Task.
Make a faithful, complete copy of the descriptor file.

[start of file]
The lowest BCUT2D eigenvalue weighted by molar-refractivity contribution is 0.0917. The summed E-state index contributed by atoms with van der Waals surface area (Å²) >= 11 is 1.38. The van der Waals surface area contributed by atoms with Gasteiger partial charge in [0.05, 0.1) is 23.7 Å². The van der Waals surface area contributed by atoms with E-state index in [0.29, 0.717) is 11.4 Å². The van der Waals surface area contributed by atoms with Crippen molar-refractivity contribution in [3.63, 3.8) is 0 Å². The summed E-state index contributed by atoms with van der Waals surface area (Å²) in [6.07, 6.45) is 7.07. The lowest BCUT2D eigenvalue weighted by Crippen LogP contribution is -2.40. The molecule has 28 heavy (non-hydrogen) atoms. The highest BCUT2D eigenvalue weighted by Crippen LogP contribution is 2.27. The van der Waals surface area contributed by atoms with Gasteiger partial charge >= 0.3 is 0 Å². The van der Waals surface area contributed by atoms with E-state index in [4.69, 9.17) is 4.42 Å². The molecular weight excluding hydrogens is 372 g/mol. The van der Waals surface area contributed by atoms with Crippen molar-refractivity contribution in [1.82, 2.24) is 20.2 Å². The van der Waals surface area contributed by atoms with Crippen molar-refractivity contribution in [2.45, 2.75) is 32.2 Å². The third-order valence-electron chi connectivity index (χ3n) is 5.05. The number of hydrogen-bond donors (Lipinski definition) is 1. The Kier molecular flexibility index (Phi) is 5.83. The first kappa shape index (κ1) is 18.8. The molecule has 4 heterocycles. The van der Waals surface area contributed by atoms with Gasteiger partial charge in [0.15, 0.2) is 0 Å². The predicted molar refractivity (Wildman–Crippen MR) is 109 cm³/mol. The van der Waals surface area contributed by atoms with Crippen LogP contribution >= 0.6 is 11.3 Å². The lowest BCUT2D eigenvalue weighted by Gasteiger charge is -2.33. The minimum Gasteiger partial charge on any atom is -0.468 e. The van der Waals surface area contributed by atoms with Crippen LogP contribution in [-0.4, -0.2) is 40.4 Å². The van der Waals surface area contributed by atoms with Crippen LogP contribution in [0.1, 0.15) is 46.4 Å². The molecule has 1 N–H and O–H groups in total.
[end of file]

The lowest BCUT2D eigenvalue weighted by molar-refractivity contribution is 0.0917. The summed E-state index contributed by atoms with van der Waals surface area (Å²) >= 11 is 1.38. The van der Waals surface area contributed by atoms with Gasteiger partial charge in [0.05, 0.1) is 23.7 Å². The van der Waals surface area contributed by atoms with E-state index in [0.29, 0.717) is 11.4 Å². The van der Waals surface area contributed by atoms with Crippen molar-refractivity contribution in [3.63, 3.8) is 0 Å². The summed E-state index contributed by atoms with van der Waals surface area (Å²) in [6.07, 6.45) is 7.07. The lowest BCUT2D eigenvalue weighted by Crippen LogP contribution is -2.40. The molecule has 28 heavy (non-hydrogen) atoms. The highest BCUT2D eigenvalue weighted by Crippen LogP contribution is 2.27. The van der Waals surface area contributed by atoms with Gasteiger partial charge >= 0.3 is 0 Å². The van der Waals surface area contributed by atoms with E-state index in [4.69, 9.17) is 4.42 Å². The molecular weight excluding hydrogens is 372 g/mol. The van der Waals surface area contributed by atoms with Crippen molar-refractivity contribution in [1.82, 2.24) is 20.2 Å². The van der Waals surface area contributed by atoms with Crippen molar-refractivity contribution in [2.45, 2.75) is 32.2 Å². The third-order valence-electron chi connectivity index (χ3n) is 5.05. The number of hydrogen-bond donors (Lipinski definition) is 1. The Kier molecular flexibility index (Phi) is 5.83. The first kappa shape index (κ1) is 18.8. The molecule has 4 heterocycles. The van der Waals surface area contributed by atoms with Gasteiger partial charge in [0.15, 0.2) is 0 Å². The predicted molar refractivity (Wildman–Crippen MR) is 109 cm³/mol. The van der Waals surface area contributed by atoms with Crippen LogP contribution >= 0.6 is 11.3 Å². The lowest BCUT2D eigenvalue weighted by Gasteiger charge is -2.33. The minimum Gasteiger partial charge on any atom is -0.468 e. The van der Waals surface area contributed by atoms with Crippen LogP contribution in [-0.4, -0.2) is 40.4 Å². The van der Waals surface area contributed by atoms with Crippen LogP contribution in [0.1, 0.15) is 46.4 Å². The molecule has 1 N–H and O–H groups in total.